Resignation Letter for Career Growth

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One common reason for resigning from a job is due to career growth. Here's an example of a resignation letter to use when your job doesn't provide the opportunities for growth that you are seeking in your career. 

Send a resignation letter to inform your employer that you are terminating your employment and share when your last day will be. Use this letter as inspiration when writing your own resignation letter, and see below for why a resignation letter is important and what information to include within it.


Resignation Letter Example for Career Growth

Your Name
Your Address
Your City, State, Zip Code
Your Phone Number
Your Email


City, State, Zip Code

Dear Mr./Ms. Last Name:

Please consider this my resignation letter from my position as HR Assistant at Manufly Communications, effective July 31st.

The past four years at Manufly have been incredible. I have enjoyed working here and feel that I am leaving with a great deal of experience. However, I have expressed my interest to move up the ladder many times over the years, and I see that this position does not have as much room for growth as I had originally anticipated. I feel that I need to move on and seek a position that allows for more responsibility and professional career growth. 

Being your assistant has been very enjoyable over the last few years, but sadly I must move on in order to do what is best for me and my career.

I hope to stay in touch and I want to thank you again for the time we shared together. I wish you all the best.


Your Signature  (hard copy letter)

Your Typed Name

Sending an Email Message

If you’re emailing your letter, here's how to send your email message including what to include, proofing, double checking that you have all the information you need, and sending a test message.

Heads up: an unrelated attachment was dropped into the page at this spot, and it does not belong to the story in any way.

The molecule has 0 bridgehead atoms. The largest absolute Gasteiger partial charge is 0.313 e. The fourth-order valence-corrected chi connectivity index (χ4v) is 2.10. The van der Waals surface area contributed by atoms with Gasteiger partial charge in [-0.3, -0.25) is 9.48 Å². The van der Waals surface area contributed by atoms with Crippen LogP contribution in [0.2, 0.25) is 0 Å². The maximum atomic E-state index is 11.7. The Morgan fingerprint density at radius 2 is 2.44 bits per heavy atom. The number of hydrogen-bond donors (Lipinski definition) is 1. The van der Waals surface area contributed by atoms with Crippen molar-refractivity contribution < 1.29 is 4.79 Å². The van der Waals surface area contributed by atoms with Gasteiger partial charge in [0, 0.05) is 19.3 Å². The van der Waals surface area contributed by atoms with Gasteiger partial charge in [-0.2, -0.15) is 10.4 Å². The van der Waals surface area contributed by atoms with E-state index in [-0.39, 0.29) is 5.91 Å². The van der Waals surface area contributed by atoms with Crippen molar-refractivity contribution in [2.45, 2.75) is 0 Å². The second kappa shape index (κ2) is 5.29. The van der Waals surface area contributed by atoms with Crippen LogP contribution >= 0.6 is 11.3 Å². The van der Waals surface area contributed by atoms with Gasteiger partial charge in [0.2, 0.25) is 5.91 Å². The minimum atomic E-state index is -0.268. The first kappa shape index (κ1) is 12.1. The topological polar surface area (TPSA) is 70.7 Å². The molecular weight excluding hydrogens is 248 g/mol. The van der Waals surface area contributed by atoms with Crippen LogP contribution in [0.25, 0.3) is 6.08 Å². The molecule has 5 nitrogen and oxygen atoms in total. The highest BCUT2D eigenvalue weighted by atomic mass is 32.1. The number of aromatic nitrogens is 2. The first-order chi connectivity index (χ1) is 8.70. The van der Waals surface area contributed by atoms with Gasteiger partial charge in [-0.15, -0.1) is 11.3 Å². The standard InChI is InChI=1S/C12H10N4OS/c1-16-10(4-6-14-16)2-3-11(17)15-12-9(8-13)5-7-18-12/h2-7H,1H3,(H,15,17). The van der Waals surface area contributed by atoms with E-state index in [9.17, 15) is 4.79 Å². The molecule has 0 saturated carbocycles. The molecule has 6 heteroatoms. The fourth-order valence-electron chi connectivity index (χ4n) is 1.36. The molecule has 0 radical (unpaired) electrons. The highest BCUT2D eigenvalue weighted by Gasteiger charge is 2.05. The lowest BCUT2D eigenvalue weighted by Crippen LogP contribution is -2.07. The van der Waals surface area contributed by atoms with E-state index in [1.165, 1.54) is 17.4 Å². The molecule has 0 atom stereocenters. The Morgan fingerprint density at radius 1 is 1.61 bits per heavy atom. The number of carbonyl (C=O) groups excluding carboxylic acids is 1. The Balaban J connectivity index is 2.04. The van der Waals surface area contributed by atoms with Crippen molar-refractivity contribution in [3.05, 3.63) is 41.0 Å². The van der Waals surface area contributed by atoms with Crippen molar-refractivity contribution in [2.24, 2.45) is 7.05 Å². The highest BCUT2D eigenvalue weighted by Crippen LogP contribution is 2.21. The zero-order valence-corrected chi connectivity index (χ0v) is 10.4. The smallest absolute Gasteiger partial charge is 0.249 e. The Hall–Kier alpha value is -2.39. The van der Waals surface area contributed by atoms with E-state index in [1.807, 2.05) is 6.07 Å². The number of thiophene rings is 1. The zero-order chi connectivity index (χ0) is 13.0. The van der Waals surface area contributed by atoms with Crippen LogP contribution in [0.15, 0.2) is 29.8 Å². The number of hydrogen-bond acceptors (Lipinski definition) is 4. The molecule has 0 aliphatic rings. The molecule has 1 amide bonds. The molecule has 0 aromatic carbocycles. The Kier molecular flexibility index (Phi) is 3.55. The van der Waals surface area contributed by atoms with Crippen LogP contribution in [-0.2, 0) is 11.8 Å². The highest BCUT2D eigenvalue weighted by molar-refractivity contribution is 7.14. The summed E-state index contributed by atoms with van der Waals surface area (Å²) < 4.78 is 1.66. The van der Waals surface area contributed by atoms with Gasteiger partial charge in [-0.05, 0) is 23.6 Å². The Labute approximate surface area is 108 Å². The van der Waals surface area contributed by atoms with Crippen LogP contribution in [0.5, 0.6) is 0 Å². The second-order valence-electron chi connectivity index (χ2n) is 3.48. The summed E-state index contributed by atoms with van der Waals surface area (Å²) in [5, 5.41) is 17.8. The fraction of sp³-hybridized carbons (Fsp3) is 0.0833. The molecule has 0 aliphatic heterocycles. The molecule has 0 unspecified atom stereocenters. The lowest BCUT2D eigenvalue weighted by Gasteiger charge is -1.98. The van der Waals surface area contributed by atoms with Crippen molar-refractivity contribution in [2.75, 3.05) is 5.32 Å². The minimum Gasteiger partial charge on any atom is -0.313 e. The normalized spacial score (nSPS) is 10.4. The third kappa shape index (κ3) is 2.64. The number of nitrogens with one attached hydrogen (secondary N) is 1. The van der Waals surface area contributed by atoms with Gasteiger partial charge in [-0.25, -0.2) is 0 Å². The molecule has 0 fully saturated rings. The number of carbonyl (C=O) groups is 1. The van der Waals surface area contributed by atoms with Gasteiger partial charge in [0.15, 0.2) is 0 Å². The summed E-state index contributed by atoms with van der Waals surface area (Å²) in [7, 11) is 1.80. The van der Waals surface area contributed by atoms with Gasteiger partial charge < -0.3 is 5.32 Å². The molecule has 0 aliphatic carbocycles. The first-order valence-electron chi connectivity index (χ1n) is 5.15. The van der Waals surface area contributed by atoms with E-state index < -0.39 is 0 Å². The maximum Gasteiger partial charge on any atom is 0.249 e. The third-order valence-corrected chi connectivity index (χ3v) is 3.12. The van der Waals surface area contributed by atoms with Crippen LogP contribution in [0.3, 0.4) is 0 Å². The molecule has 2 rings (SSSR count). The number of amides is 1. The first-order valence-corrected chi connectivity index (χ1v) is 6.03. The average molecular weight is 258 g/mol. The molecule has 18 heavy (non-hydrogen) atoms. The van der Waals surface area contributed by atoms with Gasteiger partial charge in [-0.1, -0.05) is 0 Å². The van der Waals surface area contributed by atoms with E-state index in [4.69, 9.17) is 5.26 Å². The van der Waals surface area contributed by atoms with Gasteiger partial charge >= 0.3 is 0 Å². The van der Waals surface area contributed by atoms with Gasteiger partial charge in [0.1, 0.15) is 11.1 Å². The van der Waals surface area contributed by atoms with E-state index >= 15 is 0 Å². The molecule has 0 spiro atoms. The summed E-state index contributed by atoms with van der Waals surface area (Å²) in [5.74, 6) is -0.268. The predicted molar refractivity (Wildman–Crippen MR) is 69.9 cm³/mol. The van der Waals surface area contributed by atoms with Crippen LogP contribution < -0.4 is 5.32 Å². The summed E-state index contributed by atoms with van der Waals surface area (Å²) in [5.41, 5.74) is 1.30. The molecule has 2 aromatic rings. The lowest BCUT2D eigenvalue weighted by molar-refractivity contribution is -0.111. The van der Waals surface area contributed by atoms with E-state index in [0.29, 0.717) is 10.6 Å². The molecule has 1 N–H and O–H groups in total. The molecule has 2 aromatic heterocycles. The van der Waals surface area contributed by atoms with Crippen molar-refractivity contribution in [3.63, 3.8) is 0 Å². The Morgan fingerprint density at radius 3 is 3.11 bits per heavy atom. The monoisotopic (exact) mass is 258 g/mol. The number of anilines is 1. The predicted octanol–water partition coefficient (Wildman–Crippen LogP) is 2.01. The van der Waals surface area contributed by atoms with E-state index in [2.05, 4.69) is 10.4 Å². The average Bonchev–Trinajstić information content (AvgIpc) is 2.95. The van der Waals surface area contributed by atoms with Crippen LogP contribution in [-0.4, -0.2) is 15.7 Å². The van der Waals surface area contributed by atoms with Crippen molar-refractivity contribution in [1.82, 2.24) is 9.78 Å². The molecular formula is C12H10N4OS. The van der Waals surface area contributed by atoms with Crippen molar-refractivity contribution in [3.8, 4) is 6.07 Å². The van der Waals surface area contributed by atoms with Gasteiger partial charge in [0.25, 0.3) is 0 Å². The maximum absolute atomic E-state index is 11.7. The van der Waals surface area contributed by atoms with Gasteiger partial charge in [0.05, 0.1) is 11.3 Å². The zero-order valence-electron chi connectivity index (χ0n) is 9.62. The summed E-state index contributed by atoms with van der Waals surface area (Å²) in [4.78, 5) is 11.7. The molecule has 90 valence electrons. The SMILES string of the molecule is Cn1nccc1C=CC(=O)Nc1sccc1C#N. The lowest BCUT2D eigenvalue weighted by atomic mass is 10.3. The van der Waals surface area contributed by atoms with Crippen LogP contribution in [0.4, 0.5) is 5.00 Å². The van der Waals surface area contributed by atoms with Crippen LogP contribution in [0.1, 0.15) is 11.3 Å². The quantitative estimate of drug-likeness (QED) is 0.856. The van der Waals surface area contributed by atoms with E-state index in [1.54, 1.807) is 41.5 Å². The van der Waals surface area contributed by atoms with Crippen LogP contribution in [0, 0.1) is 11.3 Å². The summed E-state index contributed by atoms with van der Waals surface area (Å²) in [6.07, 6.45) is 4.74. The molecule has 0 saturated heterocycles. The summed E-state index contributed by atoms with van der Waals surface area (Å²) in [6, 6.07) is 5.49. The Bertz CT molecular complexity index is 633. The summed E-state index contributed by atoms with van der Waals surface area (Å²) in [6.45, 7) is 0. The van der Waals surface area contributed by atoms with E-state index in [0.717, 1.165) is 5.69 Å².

What to Include in Your Resignation Letter

Writing a resignation letter is not required, but it is recommended. This letter will remain on file even after you are no longer at the company. It serves as a record of your last day and other important information. A polite, professional resignation letter helps leave a lasting positive impression on your manager and the human resources department. 

The most important information to include in your resignation letter is the fact that you are resigning. Right after that, you'll want to specify your last day. Ideally, you will provide two weeks notice, although this isn't always possible. Typically, you'll include both of these pieces of information in the first sentence of your resignation letter. 

There are a variety of ways to write a resignation letter, but here are some key points: In your resignation letter, you can also include a thank you for the opportunity. You do not have to share the reason you are resigning, but as you can see in the example above, you can include details if you would like. You can also mention plans for the transition, or specify your availability during the two weeks notice and time immediately following. 

In your resignation letter, avoid being negative.

You may have legitimate frustrations with the company, your colleagues, or your direct manager. This letter is not the place to air your grievances. It will likely wind up in your file, and be looked at if a potential employer calls for a reference check and to verify your start and end dates.